I’ve had a long love affair with literature, so narrowing down this list was hard! To help myself I’ve targeted key books from my formative years, where my worldview and literary interests were being forged. I’ve cheated a little by referencing series or sequels, but there were many more I’d have loved to include. For today, let’s venture down memory lane...
1) Anne of Green Gables (series) by L. M. Montgomery (and her other books, too)Anne invaded my soul at a very young age. I also went on to meet Emily (of New Moon), Kilmeny (of the Orchard) and many others – and then reread them over and over again, crying, laughing, sighing and stamping along with darling Anne (with an ‘e’).
2) If Only they could Talk (and many others) by James HerriotI think these wonderful books are what cemented my desire to become a vet at a rather young age. I was animal mad, armpit deep in animal husbandry related matters due to living on a farm, and really connected with the madcap antics unravelled through Herriot’s works. I really only gave up on that dream in my senior years of high school – and only realised belatedly how near I’d come to achieving it!
3) The Diary of Anne Frank by Anne FrankThis was an eye opening personal account by a young girl not so different to me – except she was living during a horrible war, hiding in an effort to survive the Jewish holocaust, simply because of her people group. I was gripped by her struggles and the reality of existing on a thread in a nation fragmented by war.
5) To Kill a Mockingbird by Harper LeeThis book was standard reading material in high school (year nine, maybe ten?), but it widened my eyes as to how differently people could perceive others based on the colour of their skin. I knew that kind of prejudice existed, had read about it in different contexts, but this (along with my next book and other listed) enabled me to consciously dissect these issues.
7) The Hiding Place by Corrie Ten Boom with John and Elizabeth SherrillI was quite young when I read this book, but the impact it had on me was undeniable. These were real people being punished for helping those being ruthlessly oppressed. Certainly struck a chord. (There does seem to be a pattern here, doesn’t there?)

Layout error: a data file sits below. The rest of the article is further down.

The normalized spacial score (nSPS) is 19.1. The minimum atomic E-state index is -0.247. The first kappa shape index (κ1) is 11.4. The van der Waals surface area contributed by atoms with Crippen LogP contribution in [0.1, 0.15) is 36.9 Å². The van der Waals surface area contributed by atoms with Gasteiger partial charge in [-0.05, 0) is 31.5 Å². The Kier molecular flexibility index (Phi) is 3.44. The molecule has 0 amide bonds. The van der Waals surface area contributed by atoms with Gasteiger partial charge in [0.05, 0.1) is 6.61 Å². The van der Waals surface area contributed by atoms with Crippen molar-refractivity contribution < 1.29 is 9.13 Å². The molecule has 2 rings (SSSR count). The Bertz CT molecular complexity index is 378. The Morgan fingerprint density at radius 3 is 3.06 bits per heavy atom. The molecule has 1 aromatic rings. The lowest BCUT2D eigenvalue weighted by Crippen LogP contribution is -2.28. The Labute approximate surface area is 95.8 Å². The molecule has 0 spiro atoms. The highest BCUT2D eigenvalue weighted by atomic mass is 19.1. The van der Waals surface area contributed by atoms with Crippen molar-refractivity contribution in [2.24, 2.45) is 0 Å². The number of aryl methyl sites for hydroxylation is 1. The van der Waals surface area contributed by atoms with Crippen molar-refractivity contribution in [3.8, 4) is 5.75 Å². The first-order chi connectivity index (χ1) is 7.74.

8) A Gift of Music by Jane Stuart Smith and Betty CarlsonAs a music student, I loved this book. It opened a door to the world of composers that were otherwise just a name, and humanised them. I suppose in a way it imprinted on me the power of history being woven into stories.
9) The Silver Brumby (series) by Elyne MitchellWhat young Australian girl in her right mind wouldn’t love these books? (At least, that’s what I thought!) Horse mad, lover of the bush – it couldn’t get better than this! I followed wise Bel Bel and Thowra on many adventures.
10) Love Comes Softly (series) by Janette OkeJanette Oke’s prairie romances became my staple diet for a while. There was something nice about the fact my grandmother, mother, aunts and most of my girl cousins also read these books. We got to pass them around many times and share the love.
11) Justin Morgan Had a Horse by Marguerite HenryI had a pony that looked a lot like the one on the cover of this book. I loved reading about animals, loved horses, and was deeply moved by this story about a horse that endured such hardships throughout its life. I suppose it only heightened my already well established advocacy for animal welfare.
12) Daddy Long Legs and Dear Enemy by Jean WebsterJean Webster completely captured me with these fabulous tales of young college student Jerusha ‘Judy’ Abbott (Daddy Long Legs), and new orphanage superintendant Sallie McBride (Dear Enemy). The stories are told through letters. I loved the hilarious sketches inserted into the text, along with the absolutely delightful (non-soppy) romances that developed in spite of substantial obstacles. I thought these books were very clever, more so than some of the touchy-feely ‘mush’ romances. They were relationships built around harsh realities, but with substantial quantities of humour and very clever wit!
14) The Kensington Chronicles by Lori WickI came across these books much later than the others I’ve listed. I thought I was younger, but upon checking the publication dates, realised I had probably left home by the time I read them. I was reading quite a lot of historical fiction at that time and really enjoyed these. I guess they had that spark of history, romance, mystery and I readily added them to my collection. I have a thing for ships and history, so it ticked my boxes.
Well, that’s my list. Thank you so much, Iola, for including me in your ‘Friday Fifteen’ feature. It’s been fun!
Thanks for visiting, Adele. I'll be looking forward to reading (and reviewing) Integrate, and interviewing you about it when it releases.
About Adele JonesAdele Jones lives in Queensland, Australia. She’s had a variety of short works published and has two novels scheduled for release in 2014—a YA SciFi and a historical fiction. Her writing is inspired by a passion for family, faith, friends, music and science – and a broad ranging imagination. To find out more visit www.adelejonesauthor.com
A Devil’s Ransom is a historical maritime romance being released through Rose&Crown (the inspirational romance imprint of UK based Sunpenny Publishing).
Integrate is a YA SciFi being released through Rhiza Press.